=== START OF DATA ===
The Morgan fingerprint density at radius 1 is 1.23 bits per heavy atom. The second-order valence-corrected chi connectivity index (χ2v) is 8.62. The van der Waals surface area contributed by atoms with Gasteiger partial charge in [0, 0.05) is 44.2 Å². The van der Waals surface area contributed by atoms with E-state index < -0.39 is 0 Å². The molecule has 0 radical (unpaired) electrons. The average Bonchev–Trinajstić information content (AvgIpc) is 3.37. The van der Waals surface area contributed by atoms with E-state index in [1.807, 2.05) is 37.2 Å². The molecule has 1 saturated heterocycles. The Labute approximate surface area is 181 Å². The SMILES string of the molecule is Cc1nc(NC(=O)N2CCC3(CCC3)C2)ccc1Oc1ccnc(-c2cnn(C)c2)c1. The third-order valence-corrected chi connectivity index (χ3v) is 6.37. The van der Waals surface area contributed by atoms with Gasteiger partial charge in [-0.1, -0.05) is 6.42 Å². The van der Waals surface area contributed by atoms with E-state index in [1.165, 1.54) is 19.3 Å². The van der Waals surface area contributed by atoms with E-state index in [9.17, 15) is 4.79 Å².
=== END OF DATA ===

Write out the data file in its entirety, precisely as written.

The Morgan fingerprint density at radius 1 is 1.23 bits per heavy atom. The second-order valence-corrected chi connectivity index (χ2v) is 8.62. The van der Waals surface area contributed by atoms with Gasteiger partial charge in [0, 0.05) is 44.2 Å². The van der Waals surface area contributed by atoms with E-state index < -0.39 is 0 Å². The molecule has 0 radical (unpaired) electrons. The average Bonchev–Trinajstić information content (AvgIpc) is 3.37. The van der Waals surface area contributed by atoms with E-state index in [1.807, 2.05) is 37.2 Å². The molecule has 1 saturated heterocycles. The Labute approximate surface area is 181 Å². The SMILES string of the molecule is Cc1nc(NC(=O)N2CCC3(CCC3)C2)ccc1Oc1ccnc(-c2cnn(C)c2)c1. The third-order valence-corrected chi connectivity index (χ3v) is 6.37. The van der Waals surface area contributed by atoms with Gasteiger partial charge in [-0.1, -0.05) is 6.42 Å². The van der Waals surface area contributed by atoms with E-state index in [1.165, 1.54) is 19.3 Å². The van der Waals surface area contributed by atoms with E-state index in [9.17, 15) is 4.79 Å².